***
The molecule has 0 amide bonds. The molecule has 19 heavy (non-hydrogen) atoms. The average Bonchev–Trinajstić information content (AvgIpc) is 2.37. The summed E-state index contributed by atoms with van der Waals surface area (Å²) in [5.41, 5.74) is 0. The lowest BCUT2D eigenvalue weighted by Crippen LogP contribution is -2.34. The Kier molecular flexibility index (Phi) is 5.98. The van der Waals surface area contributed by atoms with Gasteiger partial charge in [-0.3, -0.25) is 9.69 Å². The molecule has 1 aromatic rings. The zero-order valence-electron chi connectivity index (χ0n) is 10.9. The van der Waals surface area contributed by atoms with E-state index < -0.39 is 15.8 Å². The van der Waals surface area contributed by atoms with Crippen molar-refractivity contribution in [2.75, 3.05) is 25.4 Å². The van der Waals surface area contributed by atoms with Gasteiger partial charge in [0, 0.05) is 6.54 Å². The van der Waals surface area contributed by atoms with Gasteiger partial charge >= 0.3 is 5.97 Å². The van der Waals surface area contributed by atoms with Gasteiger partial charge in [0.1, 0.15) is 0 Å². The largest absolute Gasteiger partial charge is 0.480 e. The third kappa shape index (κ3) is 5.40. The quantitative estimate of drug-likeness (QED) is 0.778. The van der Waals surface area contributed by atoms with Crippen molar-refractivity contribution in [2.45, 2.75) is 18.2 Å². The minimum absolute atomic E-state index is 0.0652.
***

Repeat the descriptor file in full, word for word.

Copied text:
The molecule has 0 amide bonds. The molecule has 19 heavy (non-hydrogen) atoms. The average Bonchev–Trinajstić information content (AvgIpc) is 2.37. The summed E-state index contributed by atoms with van der Waals surface area (Å²) in [5.41, 5.74) is 0. The lowest BCUT2D eigenvalue weighted by Crippen LogP contribution is -2.34. The Kier molecular flexibility index (Phi) is 5.98. The van der Waals surface area contributed by atoms with Gasteiger partial charge in [-0.3, -0.25) is 9.69 Å². The molecule has 1 aromatic rings. The zero-order valence-electron chi connectivity index (χ0n) is 10.9. The van der Waals surface area contributed by atoms with E-state index < -0.39 is 15.8 Å². The van der Waals surface area contributed by atoms with Crippen molar-refractivity contribution in [2.75, 3.05) is 25.4 Å². The van der Waals surface area contributed by atoms with Gasteiger partial charge in [0, 0.05) is 6.54 Å². The van der Waals surface area contributed by atoms with Gasteiger partial charge >= 0.3 is 5.97 Å². The van der Waals surface area contributed by atoms with Gasteiger partial charge in [0.1, 0.15) is 0 Å². The largest absolute Gasteiger partial charge is 0.480 e. The third kappa shape index (κ3) is 5.40. The quantitative estimate of drug-likeness (QED) is 0.778. The van der Waals surface area contributed by atoms with Crippen molar-refractivity contribution in [2.45, 2.75) is 18.2 Å². The minimum absolute atomic E-state index is 0.0652.